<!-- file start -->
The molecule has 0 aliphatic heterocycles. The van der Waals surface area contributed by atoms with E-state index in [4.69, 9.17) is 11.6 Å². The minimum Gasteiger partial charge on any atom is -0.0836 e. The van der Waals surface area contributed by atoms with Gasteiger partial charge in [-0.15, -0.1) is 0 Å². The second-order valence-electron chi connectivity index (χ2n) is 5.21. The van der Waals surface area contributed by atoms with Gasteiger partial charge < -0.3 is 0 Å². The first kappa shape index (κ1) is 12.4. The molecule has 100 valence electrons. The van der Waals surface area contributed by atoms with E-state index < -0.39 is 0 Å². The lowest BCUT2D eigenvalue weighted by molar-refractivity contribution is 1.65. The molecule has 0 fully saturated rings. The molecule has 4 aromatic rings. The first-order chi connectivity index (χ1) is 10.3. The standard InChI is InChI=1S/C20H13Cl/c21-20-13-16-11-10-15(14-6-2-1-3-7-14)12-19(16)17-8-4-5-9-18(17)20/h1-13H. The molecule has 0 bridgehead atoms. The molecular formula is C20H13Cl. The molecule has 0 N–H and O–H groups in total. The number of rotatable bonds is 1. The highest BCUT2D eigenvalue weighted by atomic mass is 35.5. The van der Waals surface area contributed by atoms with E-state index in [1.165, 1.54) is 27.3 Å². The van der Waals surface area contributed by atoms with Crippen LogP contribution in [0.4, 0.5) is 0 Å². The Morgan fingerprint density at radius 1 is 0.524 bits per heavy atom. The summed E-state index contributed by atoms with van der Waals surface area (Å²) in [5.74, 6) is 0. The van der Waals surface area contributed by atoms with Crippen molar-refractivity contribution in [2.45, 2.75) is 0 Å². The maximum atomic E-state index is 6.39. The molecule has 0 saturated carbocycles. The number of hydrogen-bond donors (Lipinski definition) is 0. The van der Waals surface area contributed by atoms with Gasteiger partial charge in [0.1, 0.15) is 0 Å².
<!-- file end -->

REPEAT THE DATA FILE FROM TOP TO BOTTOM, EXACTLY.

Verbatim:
The molecule has 0 aliphatic heterocycles. The van der Waals surface area contributed by atoms with E-state index in [4.69, 9.17) is 11.6 Å². The minimum Gasteiger partial charge on any atom is -0.0836 e. The van der Waals surface area contributed by atoms with Gasteiger partial charge in [-0.15, -0.1) is 0 Å². The second-order valence-electron chi connectivity index (χ2n) is 5.21. The van der Waals surface area contributed by atoms with Gasteiger partial charge < -0.3 is 0 Å². The first kappa shape index (κ1) is 12.4. The molecule has 100 valence electrons. The van der Waals surface area contributed by atoms with E-state index < -0.39 is 0 Å². The lowest BCUT2D eigenvalue weighted by molar-refractivity contribution is 1.65. The molecule has 0 fully saturated rings. The molecule has 4 aromatic rings. The first-order chi connectivity index (χ1) is 10.3. The standard InChI is InChI=1S/C20H13Cl/c21-20-13-16-11-10-15(14-6-2-1-3-7-14)12-19(16)17-8-4-5-9-18(17)20/h1-13H. The molecule has 0 bridgehead atoms. The molecular formula is C20H13Cl. The molecule has 0 N–H and O–H groups in total. The number of rotatable bonds is 1. The highest BCUT2D eigenvalue weighted by atomic mass is 35.5. The van der Waals surface area contributed by atoms with E-state index in [1.165, 1.54) is 27.3 Å². The van der Waals surface area contributed by atoms with Crippen LogP contribution in [0.4, 0.5) is 0 Å². The Morgan fingerprint density at radius 1 is 0.524 bits per heavy atom. The summed E-state index contributed by atoms with van der Waals surface area (Å²) in [5.74, 6) is 0. The van der Waals surface area contributed by atoms with Crippen molar-refractivity contribution in [2.45, 2.75) is 0 Å². The maximum atomic E-state index is 6.39. The molecule has 0 saturated carbocycles. The number of hydrogen-bond donors (Lipinski definition) is 0. The van der Waals surface area contributed by atoms with Gasteiger partial charge in [0.1, 0.15) is 0 Å².